Kalaichelvi M Kuppusamy
kmkveeren@hotmail.com

Your web site truly makes it easy to learn about the basics of Hinduism. I greatly appreciate the strong emphasis of severing your old religion before accepting Hinduism into a person's life. I believe that should be true for any religion, not just Hinduism. The most insulting thing to a person is to force a religion on them!
Aja Athilda
athilda@hotmail.com

Pope's Visit to India
The pope made a great blunder in India. For years the Catholics there had tried to cover over his conversion motivation. Now they cannot do so. He warned his opponents of an impending attack! Since Indians are more likely to become priests and nuns, owing to their Hindu devotional training, I think the pope wants to get Indian priests to bring Catholicism to China, which appears to be his real goal. Western priests are still perceived as foreigners and colonialists, so he wants Indian priests for the job in China. The result of his visit is that now we have a fairly well organized and articulate Hindu response to the conversion attack.
Vamadeva Shastri
vedicinst@aol.com

It would be unwise to lose sight of the evil inherent in missionary zeal that targets the weak, the poor, the sick and the underprivileged, that has decimated millions and wiped out numerous native cultures around the world in the course of history. The latest outburst of this crusading spirit occurred recently in New Delhi. On Deepavali day, no less, the pope boldly declared that Christians have the right to convert and the duty to do so. Displaying neither religious sensitivity nor diplomatic decorum, he called on leaders of other faiths to respect religious choice even though the basic premise of his call to conversion is lack of respect and refusal to accept the choice made by adherents of other religions. This signals an ominous assault on traditional Hindu tolerance and hospitality, and should be recognized for what it is--religious aggression. Hindus better beware and take action now through social, economic, political reform or whatever else. That includes a sincere attempt to understand Sanatana Dharma in all its aspects--historical, spiritual, religious and philosophical, and being ready with reasoned, effective response whenever and wherever Hindus and Hinduism are maligned or misrepresented.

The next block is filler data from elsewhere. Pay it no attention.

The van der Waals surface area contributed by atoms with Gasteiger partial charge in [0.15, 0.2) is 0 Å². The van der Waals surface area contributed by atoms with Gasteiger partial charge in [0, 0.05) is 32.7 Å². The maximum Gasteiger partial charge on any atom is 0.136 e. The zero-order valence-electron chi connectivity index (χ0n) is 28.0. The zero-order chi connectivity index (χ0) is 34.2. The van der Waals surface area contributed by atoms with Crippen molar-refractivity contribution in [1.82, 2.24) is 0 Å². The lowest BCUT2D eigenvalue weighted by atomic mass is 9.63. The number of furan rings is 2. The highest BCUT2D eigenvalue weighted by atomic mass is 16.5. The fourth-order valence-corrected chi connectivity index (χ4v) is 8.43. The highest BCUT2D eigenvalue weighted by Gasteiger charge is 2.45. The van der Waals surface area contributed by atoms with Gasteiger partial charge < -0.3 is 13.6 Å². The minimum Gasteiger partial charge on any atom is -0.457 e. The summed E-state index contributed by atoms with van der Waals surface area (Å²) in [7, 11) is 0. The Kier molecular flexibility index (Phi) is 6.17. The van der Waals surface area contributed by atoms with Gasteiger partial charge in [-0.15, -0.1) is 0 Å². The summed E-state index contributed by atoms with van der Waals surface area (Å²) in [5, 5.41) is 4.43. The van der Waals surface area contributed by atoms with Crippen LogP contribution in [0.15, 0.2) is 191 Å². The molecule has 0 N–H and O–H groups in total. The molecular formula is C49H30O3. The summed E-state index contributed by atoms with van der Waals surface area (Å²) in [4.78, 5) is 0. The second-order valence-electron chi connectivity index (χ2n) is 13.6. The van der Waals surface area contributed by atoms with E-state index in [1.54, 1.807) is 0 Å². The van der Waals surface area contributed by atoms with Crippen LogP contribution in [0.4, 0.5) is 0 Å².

R.V. Subramaniam, Emeritus Professor
Washington State University
Greenbelt, Maryland

"Frankenstein" Food
Biotechnology has developed so fast that man has started to genetically modify naturally occurring living organisms to express a certain trait it never had. The world community is alarmed with these "Frankenstein" foods, as we do not know their effect on human health, the environment or biological diversity. Is genetic modification acceptable in Hinduism or in other religions? The genetically modified food is not being segregated or labeled, and we are consuming it unknowingly! I hope this issue could be covered in the future editions
Kangayatkarasu Nagulendran
nagu_mal@hotmail.com

Letters, with writer's name, address and daytime phone number, should be sent to:
Letters, Hinduism Today
107 Kaholalele Road
Kapaa, HI 96746-9304 USA
or faxed to: 808.822.4351
or e-mailed to:letters@hindu.org

Letters may be edited for space and clarity and may appear in electronic versions of Hinduism Today.


The comments are owned by the author. We aren't responsible for their content.

Search Our Site

Loading